Journal of Official Statistics, Vol.27, No.1, 2011. pp. 121

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The 2010 Morris Hansen Lecture Dealing with Survey Nonresponse in Data Collection, in Estimation

In dealing with survey nonresponse, statisticians need to consider (a) measures to be taken at the data collection stage, and (b) measures to be taken at the estimation stage. One may employ some form of responsive design. In the later stages of the data collection in particular, one tries to achieve an ultimate set of responding units that is “better balanced” or “more representative” than if no special effort is made. The concept of “balanced response set” introduced in this article extends the well-known idea of “balanced sample.” A measure of “lack of balance” is proposed; it is a quadratic form relating to a multivariate auxiliary vector; its statistical properties are explored. But whether or not good balance has been achieved in the data collection, a compelling question remains at the estimation stage: How to achieve the most effective reduction of nonresponse bias in the survey estimates. Balancing alone may not help. The nonresponse adjustment effort is aided by a bias indicator, a product of three factors involving selected powerful auxiliary variables.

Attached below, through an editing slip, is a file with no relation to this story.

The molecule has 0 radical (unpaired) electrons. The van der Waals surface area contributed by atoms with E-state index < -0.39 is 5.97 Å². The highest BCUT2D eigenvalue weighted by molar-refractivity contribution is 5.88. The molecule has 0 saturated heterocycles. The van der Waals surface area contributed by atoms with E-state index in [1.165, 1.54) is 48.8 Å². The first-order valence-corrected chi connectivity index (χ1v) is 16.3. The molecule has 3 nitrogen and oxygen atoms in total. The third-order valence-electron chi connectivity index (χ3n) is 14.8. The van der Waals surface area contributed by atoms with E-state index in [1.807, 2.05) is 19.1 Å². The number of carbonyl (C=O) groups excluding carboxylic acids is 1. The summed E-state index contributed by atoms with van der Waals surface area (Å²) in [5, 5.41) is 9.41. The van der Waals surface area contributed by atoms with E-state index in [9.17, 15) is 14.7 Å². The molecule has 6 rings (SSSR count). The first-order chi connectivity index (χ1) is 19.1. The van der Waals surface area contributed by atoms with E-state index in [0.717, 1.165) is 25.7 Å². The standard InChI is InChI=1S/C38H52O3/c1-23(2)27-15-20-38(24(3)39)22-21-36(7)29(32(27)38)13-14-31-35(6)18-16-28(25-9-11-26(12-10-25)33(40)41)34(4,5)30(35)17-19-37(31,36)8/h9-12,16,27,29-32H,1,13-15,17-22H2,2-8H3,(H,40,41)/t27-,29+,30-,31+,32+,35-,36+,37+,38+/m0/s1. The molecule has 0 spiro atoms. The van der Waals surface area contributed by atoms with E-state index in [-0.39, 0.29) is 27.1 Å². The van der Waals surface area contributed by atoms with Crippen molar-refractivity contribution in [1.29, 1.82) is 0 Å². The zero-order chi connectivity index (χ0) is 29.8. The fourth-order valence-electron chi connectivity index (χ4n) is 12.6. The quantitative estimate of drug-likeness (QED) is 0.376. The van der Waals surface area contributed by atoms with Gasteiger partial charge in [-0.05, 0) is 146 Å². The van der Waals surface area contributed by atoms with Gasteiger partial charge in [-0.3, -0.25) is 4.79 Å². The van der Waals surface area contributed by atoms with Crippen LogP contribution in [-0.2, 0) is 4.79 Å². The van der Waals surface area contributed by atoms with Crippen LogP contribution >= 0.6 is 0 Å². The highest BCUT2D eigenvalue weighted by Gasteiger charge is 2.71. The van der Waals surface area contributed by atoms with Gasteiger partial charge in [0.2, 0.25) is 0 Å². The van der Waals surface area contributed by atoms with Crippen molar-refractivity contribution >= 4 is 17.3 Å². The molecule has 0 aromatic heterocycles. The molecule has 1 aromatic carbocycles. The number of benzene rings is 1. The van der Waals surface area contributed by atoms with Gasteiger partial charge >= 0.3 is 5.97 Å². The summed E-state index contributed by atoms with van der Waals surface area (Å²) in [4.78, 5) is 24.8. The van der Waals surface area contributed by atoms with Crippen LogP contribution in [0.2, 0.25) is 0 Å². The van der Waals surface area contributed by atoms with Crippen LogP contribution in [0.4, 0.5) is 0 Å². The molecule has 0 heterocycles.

Balanced response set, representative response set, responsive design, lack of balance, auxiliary information, calibrated adjustment weighting

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